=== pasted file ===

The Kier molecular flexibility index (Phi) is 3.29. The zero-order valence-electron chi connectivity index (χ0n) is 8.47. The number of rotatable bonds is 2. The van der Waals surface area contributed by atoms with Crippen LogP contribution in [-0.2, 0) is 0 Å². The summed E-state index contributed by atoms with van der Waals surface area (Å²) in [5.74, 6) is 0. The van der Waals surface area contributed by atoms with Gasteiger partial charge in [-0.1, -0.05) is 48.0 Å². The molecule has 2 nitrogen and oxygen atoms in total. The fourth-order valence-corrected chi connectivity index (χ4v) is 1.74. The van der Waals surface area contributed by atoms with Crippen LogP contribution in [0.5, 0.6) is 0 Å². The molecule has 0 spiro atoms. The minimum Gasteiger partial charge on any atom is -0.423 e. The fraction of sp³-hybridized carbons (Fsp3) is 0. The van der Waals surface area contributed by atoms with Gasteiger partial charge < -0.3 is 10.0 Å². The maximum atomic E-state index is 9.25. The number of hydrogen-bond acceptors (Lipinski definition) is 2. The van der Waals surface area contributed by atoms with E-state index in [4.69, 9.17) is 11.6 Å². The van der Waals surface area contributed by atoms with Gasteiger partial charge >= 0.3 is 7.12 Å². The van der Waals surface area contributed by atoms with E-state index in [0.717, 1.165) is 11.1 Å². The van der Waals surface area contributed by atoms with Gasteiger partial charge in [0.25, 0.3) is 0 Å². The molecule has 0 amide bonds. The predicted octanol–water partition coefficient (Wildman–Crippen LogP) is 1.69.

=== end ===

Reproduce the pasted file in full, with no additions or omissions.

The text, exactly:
The Kier molecular flexibility index (Phi) is 3.29. The zero-order valence-electron chi connectivity index (χ0n) is 8.47. The number of rotatable bonds is 2. The van der Waals surface area contributed by atoms with Crippen LogP contribution in [-0.2, 0) is 0 Å². The summed E-state index contributed by atoms with van der Waals surface area (Å²) in [5.74, 6) is 0. The van der Waals surface area contributed by atoms with Gasteiger partial charge in [-0.1, -0.05) is 48.0 Å². The molecule has 2 nitrogen and oxygen atoms in total. The fourth-order valence-corrected chi connectivity index (χ4v) is 1.74. The van der Waals surface area contributed by atoms with Crippen LogP contribution in [0.5, 0.6) is 0 Å². The molecule has 0 spiro atoms. The minimum Gasteiger partial charge on any atom is -0.423 e. The fraction of sp³-hybridized carbons (Fsp3) is 0. The van der Waals surface area contributed by atoms with Gasteiger partial charge < -0.3 is 10.0 Å². The maximum atomic E-state index is 9.25. The number of hydrogen-bond acceptors (Lipinski definition) is 2. The van der Waals surface area contributed by atoms with E-state index in [4.69, 9.17) is 11.6 Å². The van der Waals surface area contributed by atoms with Gasteiger partial charge >= 0.3 is 7.12 Å². The van der Waals surface area contributed by atoms with E-state index in [0.717, 1.165) is 11.1 Å². The van der Waals surface area contributed by atoms with Gasteiger partial charge in [0.25, 0.3) is 0 Å². The molecule has 0 amide bonds. The predicted octanol–water partition coefficient (Wildman–Crippen LogP) is 1.69.